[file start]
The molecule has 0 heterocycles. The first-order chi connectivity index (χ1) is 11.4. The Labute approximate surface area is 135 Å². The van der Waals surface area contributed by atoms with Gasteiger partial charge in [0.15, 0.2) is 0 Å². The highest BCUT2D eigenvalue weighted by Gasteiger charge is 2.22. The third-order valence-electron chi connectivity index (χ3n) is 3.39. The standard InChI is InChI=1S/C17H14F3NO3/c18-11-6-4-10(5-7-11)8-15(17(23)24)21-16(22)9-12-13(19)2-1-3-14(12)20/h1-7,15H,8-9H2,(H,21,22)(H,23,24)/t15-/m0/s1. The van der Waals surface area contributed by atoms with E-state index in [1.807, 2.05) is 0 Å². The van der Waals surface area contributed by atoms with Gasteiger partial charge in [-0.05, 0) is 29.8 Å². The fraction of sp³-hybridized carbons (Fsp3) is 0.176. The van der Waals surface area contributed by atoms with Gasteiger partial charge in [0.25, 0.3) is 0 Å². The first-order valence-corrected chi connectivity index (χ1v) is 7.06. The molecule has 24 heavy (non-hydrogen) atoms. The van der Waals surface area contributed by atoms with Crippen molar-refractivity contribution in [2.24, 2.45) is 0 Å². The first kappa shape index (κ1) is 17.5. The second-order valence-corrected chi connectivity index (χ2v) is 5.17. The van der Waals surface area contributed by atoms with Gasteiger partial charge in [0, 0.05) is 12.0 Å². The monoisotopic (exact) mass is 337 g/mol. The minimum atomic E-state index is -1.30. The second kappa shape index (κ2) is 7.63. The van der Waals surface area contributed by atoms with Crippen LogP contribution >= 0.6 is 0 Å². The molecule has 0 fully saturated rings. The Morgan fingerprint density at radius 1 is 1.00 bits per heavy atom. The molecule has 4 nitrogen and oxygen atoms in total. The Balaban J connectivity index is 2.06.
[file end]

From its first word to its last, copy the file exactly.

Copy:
The molecule has 0 heterocycles. The first-order chi connectivity index (χ1) is 11.4. The Labute approximate surface area is 135 Å². The van der Waals surface area contributed by atoms with Gasteiger partial charge in [0.15, 0.2) is 0 Å². The highest BCUT2D eigenvalue weighted by Gasteiger charge is 2.22. The third-order valence-electron chi connectivity index (χ3n) is 3.39. The standard InChI is InChI=1S/C17H14F3NO3/c18-11-6-4-10(5-7-11)8-15(17(23)24)21-16(22)9-12-13(19)2-1-3-14(12)20/h1-7,15H,8-9H2,(H,21,22)(H,23,24)/t15-/m0/s1. The van der Waals surface area contributed by atoms with E-state index in [1.807, 2.05) is 0 Å². The van der Waals surface area contributed by atoms with Gasteiger partial charge in [-0.05, 0) is 29.8 Å². The fraction of sp³-hybridized carbons (Fsp3) is 0.176. The van der Waals surface area contributed by atoms with Gasteiger partial charge in [0.25, 0.3) is 0 Å². The first-order valence-corrected chi connectivity index (χ1v) is 7.06. The molecule has 24 heavy (non-hydrogen) atoms. The van der Waals surface area contributed by atoms with Crippen molar-refractivity contribution in [2.24, 2.45) is 0 Å². The first kappa shape index (κ1) is 17.5. The second-order valence-corrected chi connectivity index (χ2v) is 5.17. The van der Waals surface area contributed by atoms with Gasteiger partial charge in [0, 0.05) is 12.0 Å². The monoisotopic (exact) mass is 337 g/mol. The minimum atomic E-state index is -1.30. The second kappa shape index (κ2) is 7.63. The van der Waals surface area contributed by atoms with Crippen LogP contribution >= 0.6 is 0 Å². The molecule has 0 fully saturated rings. The Morgan fingerprint density at radius 1 is 1.00 bits per heavy atom. The molecule has 4 nitrogen and oxygen atoms in total. The Balaban J connectivity index is 2.06.